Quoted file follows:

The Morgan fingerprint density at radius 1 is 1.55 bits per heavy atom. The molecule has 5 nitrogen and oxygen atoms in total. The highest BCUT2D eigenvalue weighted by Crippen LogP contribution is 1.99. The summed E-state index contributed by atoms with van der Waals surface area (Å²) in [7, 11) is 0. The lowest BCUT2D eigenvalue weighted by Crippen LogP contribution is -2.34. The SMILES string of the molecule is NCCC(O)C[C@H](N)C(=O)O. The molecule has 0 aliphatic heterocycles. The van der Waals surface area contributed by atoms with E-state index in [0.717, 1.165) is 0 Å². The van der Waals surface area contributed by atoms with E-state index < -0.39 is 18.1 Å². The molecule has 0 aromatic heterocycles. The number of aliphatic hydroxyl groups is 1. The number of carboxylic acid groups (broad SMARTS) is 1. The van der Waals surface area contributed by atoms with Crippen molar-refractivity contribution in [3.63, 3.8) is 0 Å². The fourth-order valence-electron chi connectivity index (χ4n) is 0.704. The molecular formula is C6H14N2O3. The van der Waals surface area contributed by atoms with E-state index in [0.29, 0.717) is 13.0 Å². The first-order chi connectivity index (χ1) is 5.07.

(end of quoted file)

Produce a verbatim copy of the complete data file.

The Morgan fingerprint density at radius 1 is 1.55 bits per heavy atom. The molecule has 5 nitrogen and oxygen atoms in total. The highest BCUT2D eigenvalue weighted by Crippen LogP contribution is 1.99. The summed E-state index contributed by atoms with van der Waals surface area (Å²) in [7, 11) is 0. The lowest BCUT2D eigenvalue weighted by Crippen LogP contribution is -2.34. The SMILES string of the molecule is NCCC(O)C[C@H](N)C(=O)O. The molecule has 0 aliphatic heterocycles. The van der Waals surface area contributed by atoms with E-state index in [0.717, 1.165) is 0 Å². The van der Waals surface area contributed by atoms with E-state index < -0.39 is 18.1 Å². The molecule has 0 aromatic heterocycles. The number of aliphatic hydroxyl groups is 1. The number of carboxylic acid groups (broad SMARTS) is 1. The van der Waals surface area contributed by atoms with Crippen molar-refractivity contribution in [3.63, 3.8) is 0 Å². The fourth-order valence-electron chi connectivity index (χ4n) is 0.704. The molecular formula is C6H14N2O3. The van der Waals surface area contributed by atoms with E-state index in [0.29, 0.717) is 13.0 Å². The first-order chi connectivity index (χ1) is 5.07.